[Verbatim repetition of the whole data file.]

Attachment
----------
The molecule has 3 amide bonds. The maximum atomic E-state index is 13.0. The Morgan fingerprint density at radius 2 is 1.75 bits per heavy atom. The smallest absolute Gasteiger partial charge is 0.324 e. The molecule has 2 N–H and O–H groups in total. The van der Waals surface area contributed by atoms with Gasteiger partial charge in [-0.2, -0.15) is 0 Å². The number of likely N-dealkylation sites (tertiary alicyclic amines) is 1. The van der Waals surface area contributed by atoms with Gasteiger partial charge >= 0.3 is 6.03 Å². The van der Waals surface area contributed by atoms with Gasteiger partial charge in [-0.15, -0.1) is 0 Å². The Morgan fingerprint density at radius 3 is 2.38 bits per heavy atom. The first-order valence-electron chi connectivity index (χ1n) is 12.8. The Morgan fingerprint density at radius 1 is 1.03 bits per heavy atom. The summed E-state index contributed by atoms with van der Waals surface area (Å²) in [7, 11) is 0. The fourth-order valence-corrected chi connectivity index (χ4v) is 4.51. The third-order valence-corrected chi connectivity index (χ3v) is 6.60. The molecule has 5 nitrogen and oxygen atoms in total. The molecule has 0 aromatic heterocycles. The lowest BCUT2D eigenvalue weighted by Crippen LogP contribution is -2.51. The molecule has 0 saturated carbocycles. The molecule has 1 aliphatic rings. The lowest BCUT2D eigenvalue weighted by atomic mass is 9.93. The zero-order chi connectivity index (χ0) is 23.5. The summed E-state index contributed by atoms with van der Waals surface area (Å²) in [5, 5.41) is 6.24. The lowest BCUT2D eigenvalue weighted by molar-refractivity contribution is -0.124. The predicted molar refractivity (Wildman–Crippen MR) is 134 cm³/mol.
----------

The molecule has 3 amide bonds. The maximum atomic E-state index is 13.0. The Morgan fingerprint density at radius 2 is 1.75 bits per heavy atom. The smallest absolute Gasteiger partial charge is 0.324 e. The molecule has 2 N–H and O–H groups in total. The van der Waals surface area contributed by atoms with Gasteiger partial charge in [-0.2, -0.15) is 0 Å². The number of likely N-dealkylation sites (tertiary alicyclic amines) is 1. The van der Waals surface area contributed by atoms with Gasteiger partial charge >= 0.3 is 6.03 Å². The van der Waals surface area contributed by atoms with Gasteiger partial charge in [-0.15, -0.1) is 0 Å². The Morgan fingerprint density at radius 3 is 2.38 bits per heavy atom. The first-order valence-electron chi connectivity index (χ1n) is 12.8. The Morgan fingerprint density at radius 1 is 1.03 bits per heavy atom. The summed E-state index contributed by atoms with van der Waals surface area (Å²) in [7, 11) is 0. The fourth-order valence-corrected chi connectivity index (χ4v) is 4.51. The third-order valence-corrected chi connectivity index (χ3v) is 6.60. The molecule has 5 nitrogen and oxygen atoms in total. The molecule has 0 aromatic heterocycles. The lowest BCUT2D eigenvalue weighted by Crippen LogP contribution is -2.51. The molecule has 0 saturated carbocycles. The molecule has 1 aliphatic rings. The lowest BCUT2D eigenvalue weighted by atomic mass is 9.93. The zero-order chi connectivity index (χ0) is 23.5. The summed E-state index contributed by atoms with van der Waals surface area (Å²) in [5, 5.41) is 6.24. The lowest BCUT2D eigenvalue weighted by molar-refractivity contribution is -0.124. The predicted molar refractivity (Wildman–Crippen MR) is 134 cm³/mol.